With each passing day, Kelsea Glynn is growing into her new responsibilities as Queen of the Tearling. By stopping the shipments of slaves to the neighboring kingdom of Mortmesne, she crossed the Red Queen, a brutal ruler whose power derives from dark magic, who is sending her fearsome army into the Tearling to take what is hers. And nothing can stop the invasion.
But as the Mort army draws ever closer, Kelsea develops a mysterious connection to a time before the Crossing, and she finds herself relying on a strange and possibly dangerous ally: a woman named Lily, fighting for her life in a world where being female can feel like a crime. The fate of the Tearling —and that of Kelsea’s own soul—may rest with Lily and her story, but Kelsea may not have enough time to find out.
In this dazzling sequel, Erika Johansen brings back favorite characters, including the Mace and the Red Queen, and introduces unforgettable new players, adding exciting layers to her multidimensional tale of magic, mystery, and a fierce young heroine.
Because I enjoyed The Queen of the Tearling so thoroughly, I felt that author Erika Johansen had quite a task in front of her in the follow-up to her exciting first novel in this series. When dealing with sequels, it’s often the case that a second act tends to pale in comparison to the first. Not so with The Invasion of the Tearling. It picks up not long after the conclusion of the first tale, as Queen Kelsea is dealing with the repercussions of her actions in the days surrounding her crowning. She faces the prospect of the massive Mort army descending upon her modest kingdom. If history is any indication, she is in for massive slaughter on an epic scale. How is she to thwart such a formidable enemy?
While The Invasion of the Tearling does deal with the political ramifications of these events, there is so much more going on. Magic weaves in and out of the story, changing Kelsea physically and bringing her even more confidence as a leader. She continues to grow in strength, all the while trying to understand the forces that are working in her and through her. A most notable event in her life is the introduction of a new character, Lily.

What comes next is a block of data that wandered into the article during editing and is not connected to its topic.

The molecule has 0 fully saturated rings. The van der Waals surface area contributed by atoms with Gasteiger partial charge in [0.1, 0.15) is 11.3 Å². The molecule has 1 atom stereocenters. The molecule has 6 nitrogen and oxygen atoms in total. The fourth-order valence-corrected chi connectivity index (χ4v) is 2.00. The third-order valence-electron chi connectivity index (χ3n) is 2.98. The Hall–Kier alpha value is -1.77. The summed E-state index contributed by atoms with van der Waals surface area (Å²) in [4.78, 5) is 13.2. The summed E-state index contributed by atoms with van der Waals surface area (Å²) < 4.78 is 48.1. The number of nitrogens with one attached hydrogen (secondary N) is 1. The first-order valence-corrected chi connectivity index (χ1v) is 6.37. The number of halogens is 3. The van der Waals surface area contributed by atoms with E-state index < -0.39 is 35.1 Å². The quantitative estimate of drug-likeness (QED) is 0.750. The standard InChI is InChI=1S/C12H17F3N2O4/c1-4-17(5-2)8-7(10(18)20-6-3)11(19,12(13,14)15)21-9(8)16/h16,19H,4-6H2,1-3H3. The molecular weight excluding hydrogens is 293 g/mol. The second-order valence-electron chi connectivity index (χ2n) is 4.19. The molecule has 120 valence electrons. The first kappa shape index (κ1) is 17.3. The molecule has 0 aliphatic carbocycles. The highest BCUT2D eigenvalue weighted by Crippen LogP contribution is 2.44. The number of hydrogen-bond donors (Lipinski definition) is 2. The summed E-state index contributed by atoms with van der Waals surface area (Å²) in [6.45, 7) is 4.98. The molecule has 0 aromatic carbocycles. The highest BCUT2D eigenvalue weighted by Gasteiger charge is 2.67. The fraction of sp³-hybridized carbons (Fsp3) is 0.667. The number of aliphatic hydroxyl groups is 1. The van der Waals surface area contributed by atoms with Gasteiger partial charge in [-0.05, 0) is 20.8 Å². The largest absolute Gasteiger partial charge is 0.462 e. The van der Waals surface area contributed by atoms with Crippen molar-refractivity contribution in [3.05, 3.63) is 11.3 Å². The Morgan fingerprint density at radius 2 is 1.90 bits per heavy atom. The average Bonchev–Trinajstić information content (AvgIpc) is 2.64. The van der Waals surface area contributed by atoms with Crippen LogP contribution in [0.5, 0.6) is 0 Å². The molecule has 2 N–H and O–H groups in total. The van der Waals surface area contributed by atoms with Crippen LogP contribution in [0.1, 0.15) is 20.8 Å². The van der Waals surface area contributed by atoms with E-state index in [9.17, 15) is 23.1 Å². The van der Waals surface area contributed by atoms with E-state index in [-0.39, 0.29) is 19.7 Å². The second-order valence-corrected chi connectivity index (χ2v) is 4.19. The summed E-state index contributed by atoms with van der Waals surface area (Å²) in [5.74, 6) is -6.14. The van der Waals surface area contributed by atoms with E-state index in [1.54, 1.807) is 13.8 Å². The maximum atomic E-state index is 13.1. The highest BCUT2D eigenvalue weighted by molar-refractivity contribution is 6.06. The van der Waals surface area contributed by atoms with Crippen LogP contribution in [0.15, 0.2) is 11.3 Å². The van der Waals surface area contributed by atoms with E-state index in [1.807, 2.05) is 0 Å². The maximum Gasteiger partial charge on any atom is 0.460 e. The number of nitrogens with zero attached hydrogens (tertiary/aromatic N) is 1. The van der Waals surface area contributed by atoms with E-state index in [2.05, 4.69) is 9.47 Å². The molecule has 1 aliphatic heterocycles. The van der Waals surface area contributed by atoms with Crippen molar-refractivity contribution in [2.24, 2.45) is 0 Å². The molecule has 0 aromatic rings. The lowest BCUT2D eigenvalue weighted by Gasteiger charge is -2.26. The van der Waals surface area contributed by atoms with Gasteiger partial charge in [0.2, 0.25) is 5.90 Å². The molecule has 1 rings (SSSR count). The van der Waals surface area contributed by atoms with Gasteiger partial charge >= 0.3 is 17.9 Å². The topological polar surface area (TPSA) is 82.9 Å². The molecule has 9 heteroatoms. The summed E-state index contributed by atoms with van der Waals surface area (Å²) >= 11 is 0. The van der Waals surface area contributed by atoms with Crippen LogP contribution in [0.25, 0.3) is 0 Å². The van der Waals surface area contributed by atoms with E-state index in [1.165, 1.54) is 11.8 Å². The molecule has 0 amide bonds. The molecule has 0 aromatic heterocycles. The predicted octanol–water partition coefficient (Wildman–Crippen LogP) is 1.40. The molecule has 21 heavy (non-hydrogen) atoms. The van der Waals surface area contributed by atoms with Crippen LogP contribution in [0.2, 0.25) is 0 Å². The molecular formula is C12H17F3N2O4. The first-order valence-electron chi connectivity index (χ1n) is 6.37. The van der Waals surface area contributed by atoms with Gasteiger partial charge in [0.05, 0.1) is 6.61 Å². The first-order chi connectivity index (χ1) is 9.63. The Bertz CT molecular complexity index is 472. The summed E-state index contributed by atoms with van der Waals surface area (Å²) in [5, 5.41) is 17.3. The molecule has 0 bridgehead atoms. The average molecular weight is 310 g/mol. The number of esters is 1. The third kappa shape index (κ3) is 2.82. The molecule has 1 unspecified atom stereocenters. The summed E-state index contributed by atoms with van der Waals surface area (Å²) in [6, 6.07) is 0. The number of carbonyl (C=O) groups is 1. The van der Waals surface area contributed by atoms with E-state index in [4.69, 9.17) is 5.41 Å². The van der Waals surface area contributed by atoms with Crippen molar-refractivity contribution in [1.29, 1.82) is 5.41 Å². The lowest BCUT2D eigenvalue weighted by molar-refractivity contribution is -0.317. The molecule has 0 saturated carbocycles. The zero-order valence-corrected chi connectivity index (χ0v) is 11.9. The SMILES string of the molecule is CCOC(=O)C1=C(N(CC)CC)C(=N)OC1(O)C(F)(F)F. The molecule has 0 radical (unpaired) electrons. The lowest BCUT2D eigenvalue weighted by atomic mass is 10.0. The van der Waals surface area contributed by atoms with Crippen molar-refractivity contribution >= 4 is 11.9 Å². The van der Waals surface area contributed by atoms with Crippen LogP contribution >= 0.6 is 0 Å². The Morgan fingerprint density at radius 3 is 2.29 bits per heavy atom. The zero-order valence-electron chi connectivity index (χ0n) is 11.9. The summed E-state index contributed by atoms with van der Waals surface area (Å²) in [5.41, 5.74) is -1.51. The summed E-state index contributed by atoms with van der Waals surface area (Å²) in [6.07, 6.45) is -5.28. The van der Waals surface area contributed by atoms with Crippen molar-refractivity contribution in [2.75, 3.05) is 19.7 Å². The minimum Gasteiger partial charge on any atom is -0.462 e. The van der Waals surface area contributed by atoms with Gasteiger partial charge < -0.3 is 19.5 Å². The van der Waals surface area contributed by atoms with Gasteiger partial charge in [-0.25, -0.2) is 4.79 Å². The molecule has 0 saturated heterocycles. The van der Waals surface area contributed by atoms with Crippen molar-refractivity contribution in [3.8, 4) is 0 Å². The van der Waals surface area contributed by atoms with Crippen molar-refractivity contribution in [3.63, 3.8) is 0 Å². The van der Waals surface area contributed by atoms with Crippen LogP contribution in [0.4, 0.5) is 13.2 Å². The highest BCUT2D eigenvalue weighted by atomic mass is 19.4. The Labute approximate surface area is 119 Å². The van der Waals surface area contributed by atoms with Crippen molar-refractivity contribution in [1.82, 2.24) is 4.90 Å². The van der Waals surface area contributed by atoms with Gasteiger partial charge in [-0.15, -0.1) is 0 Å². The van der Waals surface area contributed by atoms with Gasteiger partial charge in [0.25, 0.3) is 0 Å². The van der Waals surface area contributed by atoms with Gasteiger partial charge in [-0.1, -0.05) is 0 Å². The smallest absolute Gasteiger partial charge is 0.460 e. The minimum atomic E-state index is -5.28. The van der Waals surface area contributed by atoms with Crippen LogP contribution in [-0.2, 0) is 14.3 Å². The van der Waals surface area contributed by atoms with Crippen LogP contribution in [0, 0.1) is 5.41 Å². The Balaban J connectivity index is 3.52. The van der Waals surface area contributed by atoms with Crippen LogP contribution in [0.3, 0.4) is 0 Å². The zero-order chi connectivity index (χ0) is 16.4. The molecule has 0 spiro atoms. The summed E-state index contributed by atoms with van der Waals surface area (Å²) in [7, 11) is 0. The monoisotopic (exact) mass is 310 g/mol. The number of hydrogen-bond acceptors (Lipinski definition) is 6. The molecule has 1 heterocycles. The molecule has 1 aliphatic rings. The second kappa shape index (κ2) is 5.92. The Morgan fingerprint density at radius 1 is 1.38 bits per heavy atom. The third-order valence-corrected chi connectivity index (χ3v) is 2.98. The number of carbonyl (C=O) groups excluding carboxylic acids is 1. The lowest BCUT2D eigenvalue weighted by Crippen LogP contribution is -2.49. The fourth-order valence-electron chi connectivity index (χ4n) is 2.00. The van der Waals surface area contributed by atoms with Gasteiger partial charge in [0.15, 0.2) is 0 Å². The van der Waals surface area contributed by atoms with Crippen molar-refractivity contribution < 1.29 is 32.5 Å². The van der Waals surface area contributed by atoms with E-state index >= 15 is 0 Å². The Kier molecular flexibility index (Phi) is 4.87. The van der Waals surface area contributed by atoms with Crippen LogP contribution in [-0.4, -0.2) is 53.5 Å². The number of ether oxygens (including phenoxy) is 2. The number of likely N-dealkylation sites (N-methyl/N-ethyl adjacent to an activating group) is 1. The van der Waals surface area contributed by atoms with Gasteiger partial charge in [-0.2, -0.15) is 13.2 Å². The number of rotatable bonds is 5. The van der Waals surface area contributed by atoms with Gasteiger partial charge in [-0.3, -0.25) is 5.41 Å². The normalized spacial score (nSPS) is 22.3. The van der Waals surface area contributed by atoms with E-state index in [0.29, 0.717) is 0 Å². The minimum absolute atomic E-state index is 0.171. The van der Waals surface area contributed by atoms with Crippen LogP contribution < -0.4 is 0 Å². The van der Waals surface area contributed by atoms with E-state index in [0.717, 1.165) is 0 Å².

When Lily first came on the scene, I temporarily thought I’d been transported into another novel. She was residing in a not-so-distant-future America, dealing with very non-magical, domestic issues. Her story is at times gut-wrenching, and not for the faint of heart. She endures graphic spousal abuse, so I once again note to my conservative readers that while an enjoyable series, this one is not for children. Should it be put on film, The Invasion of the Tearling could easily garner an “R” rating.
This is not to discourage my adult audience, however. If you can look past some measure of violence and blue language, there is a riveting story here. Lily’s connection to Kelsea is remarkable, and I highly enjoyed the alternating moments between their two worlds. They both are dealing with seemingly insurmountable odds, and the courage they exhibit is extraordinary. That comes with a price, however, and sometimes it’s brutal.
Author Erika Johansen once again had quite a few thoughts in regard to social issues—women’s rights, privacy laws, the nature of technology and other topics. The Church still plays a vital role in the tale, and I wish that Kelsea’s society had a better model for what it means to be the Body of Christ. However, there is a character who seems to defy much of that church’s hypocrisy and shows the love of Christ to others. I enjoyed him very much.
The Invasion of the Tearling comes to an end at a logical stopping point, but it’s clearly not the true conclusion of the story. There’s a bit of a cliffhanger as to the fate of Queen Kelsea and her kingdom, and I am eager to get on to the next entry in this series, The Fate of the Tearling. If it’s anything like its predecessors, I should be in for a great ride!
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About Erika Johansen
Erika Johansen grew up and lives in the San Francisco Bay Area. She went to Swarthmore College, earned an MFA from the Iowa Writers’ Workshop, and eventually became an attorney, but she never stopped writing.
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